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WHO IS ADDICTED? JUDITH MARTIN, MD MEDICAL DIRECTOR OF SUBSTANCE USE SERVICES, SFDPH.

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Presentation on theme: "WHO IS ADDICTED? JUDITH MARTIN, MD MEDICAL DIRECTOR OF SUBSTANCE USE SERVICES, SFDPH."— Presentation transcript:

1 WHO IS ADDICTED? JUDITH MARTIN, MD MEDICAL DIRECTOR OF SUBSTANCE USE SERVICES, SFDPH

2 DISCLOSURES Dr. Martin has no conflict of interest to disclose. Dr. Martin’s bias is that evidence-supported, safe treatment for SUDs should be equitably available throughout our system of care, including medication treatment. Dr. Martin’s bias is that continuing education improves patient care.

3 EDUCATIONAL OBJECTIVES: 3 learning objectives - use alcohol screening - list spectrum of alcohol use - know about DSM 5 criteria for SUD, practice with a clinical case.

4 QUESTION FOR YOU: 1) A 40 year-old woman tells you that she has two drinks every evening. This is: a) Alcoholism. b) Normal risk as long as she doesn’t drive in the evening. c) Alcohol abuse. d) None of the above.

5 WHY DO PEOPLE GET ADDICTED? Genetic vulnerability – may account for 50% to 60% of addiction High exposure Early exposure (adolescents vulnerable) Impulsivity/risk taking Stressors ( many of these are psychosocial)

6 THE SPECTRUM OF ALCOHOL USE heavy severe consumption none consequences Risky Lower risk Alcohol Use Disorders Abstinence Harmful, abuse Problem Alcoholism Dependence Unhealthy alcohol use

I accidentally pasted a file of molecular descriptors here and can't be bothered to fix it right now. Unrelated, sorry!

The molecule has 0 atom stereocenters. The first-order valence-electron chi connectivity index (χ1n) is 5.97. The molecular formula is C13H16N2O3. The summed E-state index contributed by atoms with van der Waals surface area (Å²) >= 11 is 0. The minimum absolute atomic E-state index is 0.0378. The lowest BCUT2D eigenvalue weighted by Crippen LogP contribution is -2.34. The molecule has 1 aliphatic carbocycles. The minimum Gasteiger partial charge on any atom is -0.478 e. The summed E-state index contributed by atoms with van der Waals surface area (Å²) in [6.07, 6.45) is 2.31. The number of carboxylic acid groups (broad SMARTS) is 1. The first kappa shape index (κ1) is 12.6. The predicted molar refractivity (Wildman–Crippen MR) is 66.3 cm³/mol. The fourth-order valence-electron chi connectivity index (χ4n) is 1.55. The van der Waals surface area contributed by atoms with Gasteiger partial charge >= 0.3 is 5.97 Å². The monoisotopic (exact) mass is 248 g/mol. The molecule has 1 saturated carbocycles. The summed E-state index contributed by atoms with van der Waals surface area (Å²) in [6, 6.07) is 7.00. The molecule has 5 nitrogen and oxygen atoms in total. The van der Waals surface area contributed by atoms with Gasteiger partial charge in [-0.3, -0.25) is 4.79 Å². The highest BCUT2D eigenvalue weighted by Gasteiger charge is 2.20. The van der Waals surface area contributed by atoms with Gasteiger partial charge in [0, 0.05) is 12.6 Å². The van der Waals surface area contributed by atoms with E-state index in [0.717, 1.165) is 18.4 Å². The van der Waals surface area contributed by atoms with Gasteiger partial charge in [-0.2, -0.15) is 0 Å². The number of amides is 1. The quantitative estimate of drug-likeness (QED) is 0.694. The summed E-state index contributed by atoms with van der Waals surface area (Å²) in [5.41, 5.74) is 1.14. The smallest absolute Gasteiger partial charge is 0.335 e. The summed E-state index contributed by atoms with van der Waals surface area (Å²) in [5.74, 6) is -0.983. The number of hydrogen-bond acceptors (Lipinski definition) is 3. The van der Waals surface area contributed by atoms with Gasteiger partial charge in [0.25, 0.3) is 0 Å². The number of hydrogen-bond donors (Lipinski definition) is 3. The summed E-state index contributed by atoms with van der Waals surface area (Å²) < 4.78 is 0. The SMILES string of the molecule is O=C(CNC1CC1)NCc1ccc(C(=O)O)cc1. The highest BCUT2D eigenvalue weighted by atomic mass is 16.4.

7 WHAT IS RISKY USE? How often is harmful? What type of risk? Risk of addiction? Risk of medical complications? Risk of arrest and incarceration? Risk of auto accidents? health/overview-alcohol-consumption

8 SCREENING The USPSTF recommends that clinicians screen adults aged 18 years or older for alcohol misuse and provide persons engaged in risky or hazardous drinking with brief behavioral counseling interventions to reduce alcohol misuse. Recommendation, 2013 Screening and Behavioral Counseling Interventions in Primary Care to Reduce Alcohol Misuse

9 ASK “Do you sometimes drink alcoholic beverages?” “How many times in the past year have you had…” …5 or more drinks* in a day (for men) …4 or more drinks* in a day (for women) *One “standard drink” is 12 ounces of beer, 5 ounces of wine, or 1.5 ounces of 80-proof spirits. Define alcohol (e.g. beer, wine or liquor).

10 RISKY DRINKING Screen for at-risk drinking is positive if: Men: > 14 drinks/wk or > 4 drinks per occasion Women: > 7 drinks per week or > 3 per occasion Both genders over 65: same as women. Anyone who screens positive gets a brief intervention, for example motivational interview.

11 QUESTION FOR YOU, REVIEW: 1) A 40 year-old woman tells you that she has two drinks every evening. This is: a) Alcoholism. b) Normal risk as long as she doesn’t drive in the evening. c) Alcohol abuse. d) None of the above. Answer: With this limited information, D is the answer: 14 drinks a week for a woman is ‘at risk drinking.’

12 ANOTHER QUESTION FOR YOU: A client aks for referral to addiction treatment. She says “I’m hooked on my pain pills.” When you ask for details, she says she notices that if she forgets to take her long-acting morphine she gets nauseated and sweaty and her pain returns. All those symptoms go away if she takes the morphine. She takes her medication as prescribed and doesn’t run out early or use other people’s tablets. You would: A.Refer to methadone maintenance B.Ask the nurse or pharmacist to put her medication in a pill organizer so she doesn’t forget to take her pills. C.Ask the physician to take her off morphine. D.Tell her she’s OK and not to worry about addiction.